TABLE 2__________________________________________________________________________ Four-ball test Copper strip Concn ISL WL ratingExample Product (%) kg scar (mm) kg 150° C./3 hours__________________________________________________________________________Comp Test A SN 150 -- 40 1.30 120 cat* 3A 8 1 1 50 0.69 220 3A (0.1%) 9 2 0.1 80 2.31 150 2A10 3 0.1 100 2.22 160 cat* 3B11 4 0.1 80 0.397 170 2C12 6 0.1 60 1.85 160 1BComp Test B ** 0.1 70 1.70 160 3AComp Test C ZDTP 0.1 40 1.50 130 cat* 3A (1%)Comp Test D ZDTP 0.1 55 1.90 150 cat* 3A (1%)__________________________________________________________________________ *cat indicates catastrophic wear at this load. **commercial thiadiazole.
With reference to Table 2, the copper strip ratings are as follows:
The results shown in Table 2 demonstrate that the majority of the compounds of formula (I) tested are better in terms of EP/AW properties than the ZDTPs in the four-ball test and some, e.g. the product of Example 4, are comparable or better than the commercial thiadiazole ashless inhibitor. All the compounds tested are comparable or better than the ZDTPs and commercial thiadiazole in the copper strip test.
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|Citing Patent||Filing date||Publication date||Applicant||Title|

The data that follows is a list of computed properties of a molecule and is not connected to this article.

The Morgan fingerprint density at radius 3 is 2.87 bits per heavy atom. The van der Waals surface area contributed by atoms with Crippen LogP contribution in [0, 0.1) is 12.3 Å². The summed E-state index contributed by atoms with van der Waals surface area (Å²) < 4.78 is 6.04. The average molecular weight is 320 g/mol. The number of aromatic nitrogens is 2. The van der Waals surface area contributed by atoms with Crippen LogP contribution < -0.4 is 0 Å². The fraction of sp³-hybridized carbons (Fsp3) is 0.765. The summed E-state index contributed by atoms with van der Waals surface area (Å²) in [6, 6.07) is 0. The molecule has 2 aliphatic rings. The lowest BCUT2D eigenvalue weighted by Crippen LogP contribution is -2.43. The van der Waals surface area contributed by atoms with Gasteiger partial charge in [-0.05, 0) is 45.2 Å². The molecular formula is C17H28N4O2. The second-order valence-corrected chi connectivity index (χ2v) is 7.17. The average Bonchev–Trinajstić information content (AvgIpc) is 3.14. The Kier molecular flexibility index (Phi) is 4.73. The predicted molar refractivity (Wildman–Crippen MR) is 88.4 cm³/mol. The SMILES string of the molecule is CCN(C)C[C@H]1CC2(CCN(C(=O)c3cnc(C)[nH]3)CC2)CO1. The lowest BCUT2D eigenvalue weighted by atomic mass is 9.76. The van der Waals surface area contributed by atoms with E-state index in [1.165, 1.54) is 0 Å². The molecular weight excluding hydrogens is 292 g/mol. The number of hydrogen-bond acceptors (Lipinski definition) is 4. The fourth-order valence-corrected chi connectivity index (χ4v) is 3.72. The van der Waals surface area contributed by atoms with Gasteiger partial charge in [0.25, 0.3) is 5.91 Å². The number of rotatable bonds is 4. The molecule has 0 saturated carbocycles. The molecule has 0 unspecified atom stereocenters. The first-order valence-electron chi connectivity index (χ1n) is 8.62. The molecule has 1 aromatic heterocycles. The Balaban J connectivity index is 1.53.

|US5284592 *||Apr 22, 1992||Feb 8, 1994||Institut Francais Du Petrole||(Poly) sulfurized carboxylic compounds, their preparation and their use as petroleum additives for lubricating oils|
|US5786512 *||Nov 8, 1994||Jul 28, 1998||Lajolla Pharmaceutical Company||Modified phosphorous intermediates for providing functional groups on the 5' end of oligonucleotides|
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|US20120167916 *||Sep 24, 2010||Jul 5, 2012||C. Uyemura & Co., Ltd.||Neutralizing/reducing agent, and desmear method|
|U.S. Classification||508/509, 568/22, 508/519, 508/497, 568/26, 508/501, 508/570|
|International Classification||C07C323/52, C10M135/26, C10M135/24, C10N30/12, C07C323/12, C10N30/06, C07C313/00, C10N40/25, C07C67/00|
|Cooperative Classification||C10M2219/085, C10M135/26, C10M2219/084, C10M135/24, C07C323/00|
|European Classification||C07C323/00, C10M135/24, C10M135/26|
|Dec 4, 1989||AS||Assignment|
Owner name: BP CHEMICALS (ADDITIVES) LIMITED, BELGRAVE HOUSE,
Free format text: ASSIGNMENT OF ASSIGNORS INTEREST.;ASSIGNOR:O CONNOR, SEAN P.;REEL/FRAME:005190/0152
Effective date: 19880422
|Apr 9, 1991||CC||Certificate of correction|
|Jun 25, 1993||FPAY||Fee payment|
Year of fee payment: 4
|Sep 30, 1997||REMI||Maintenance fee reminder mailed|
|Feb 22, 1998||LAPS||Lapse for failure to pay maintenance fees|
|May 5, 1998||FP||Expired due to failure to pay maintenance fee|
Effective date: 19980225